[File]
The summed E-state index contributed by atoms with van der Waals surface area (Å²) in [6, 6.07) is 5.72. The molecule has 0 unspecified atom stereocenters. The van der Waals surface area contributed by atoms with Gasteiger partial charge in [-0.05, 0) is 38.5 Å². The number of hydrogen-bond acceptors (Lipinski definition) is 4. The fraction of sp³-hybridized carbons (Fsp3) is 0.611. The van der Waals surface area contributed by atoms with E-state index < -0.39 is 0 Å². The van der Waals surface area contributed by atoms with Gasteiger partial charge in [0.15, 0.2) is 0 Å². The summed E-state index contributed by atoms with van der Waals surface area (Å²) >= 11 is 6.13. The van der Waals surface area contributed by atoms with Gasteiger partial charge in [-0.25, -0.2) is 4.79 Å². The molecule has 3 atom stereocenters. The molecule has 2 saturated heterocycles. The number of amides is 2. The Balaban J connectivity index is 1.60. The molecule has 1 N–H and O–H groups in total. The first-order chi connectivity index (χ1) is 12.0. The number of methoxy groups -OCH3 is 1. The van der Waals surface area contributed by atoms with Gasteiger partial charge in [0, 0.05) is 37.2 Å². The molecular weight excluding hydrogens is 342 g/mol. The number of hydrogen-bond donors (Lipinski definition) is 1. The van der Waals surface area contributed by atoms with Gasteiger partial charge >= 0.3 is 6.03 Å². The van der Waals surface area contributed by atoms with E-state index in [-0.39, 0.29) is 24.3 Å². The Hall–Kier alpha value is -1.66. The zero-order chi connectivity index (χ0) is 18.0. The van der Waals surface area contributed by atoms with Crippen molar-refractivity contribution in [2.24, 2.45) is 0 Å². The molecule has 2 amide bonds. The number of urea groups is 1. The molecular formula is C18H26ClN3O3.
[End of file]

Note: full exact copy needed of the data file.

The summed E-state index contributed by atoms with van der Waals surface area (Å²) in [6, 6.07) is 5.72. The molecule has 0 unspecified atom stereocenters. The van der Waals surface area contributed by atoms with Gasteiger partial charge in [-0.05, 0) is 38.5 Å². The number of hydrogen-bond acceptors (Lipinski definition) is 4. The fraction of sp³-hybridized carbons (Fsp3) is 0.611. The van der Waals surface area contributed by atoms with E-state index < -0.39 is 0 Å². The van der Waals surface area contributed by atoms with Gasteiger partial charge in [0.15, 0.2) is 0 Å². The summed E-state index contributed by atoms with van der Waals surface area (Å²) >= 11 is 6.13. The van der Waals surface area contributed by atoms with Gasteiger partial charge in [-0.25, -0.2) is 4.79 Å². The molecule has 3 atom stereocenters. The molecule has 2 saturated heterocycles. The number of amides is 2. The Balaban J connectivity index is 1.60. The molecule has 1 N–H and O–H groups in total. The first-order chi connectivity index (χ1) is 12.0. The number of methoxy groups -OCH3 is 1. The van der Waals surface area contributed by atoms with Gasteiger partial charge in [0, 0.05) is 37.2 Å². The molecular weight excluding hydrogens is 342 g/mol. The number of hydrogen-bond donors (Lipinski definition) is 1. The van der Waals surface area contributed by atoms with Gasteiger partial charge >= 0.3 is 6.03 Å². The van der Waals surface area contributed by atoms with E-state index in [-0.39, 0.29) is 24.3 Å². The Hall–Kier alpha value is -1.66. The zero-order chi connectivity index (χ0) is 18.0. The van der Waals surface area contributed by atoms with Crippen molar-refractivity contribution in [2.24, 2.45) is 0 Å². The molecule has 2 amide bonds. The number of urea groups is 1. The molecular formula is C18H26ClN3O3.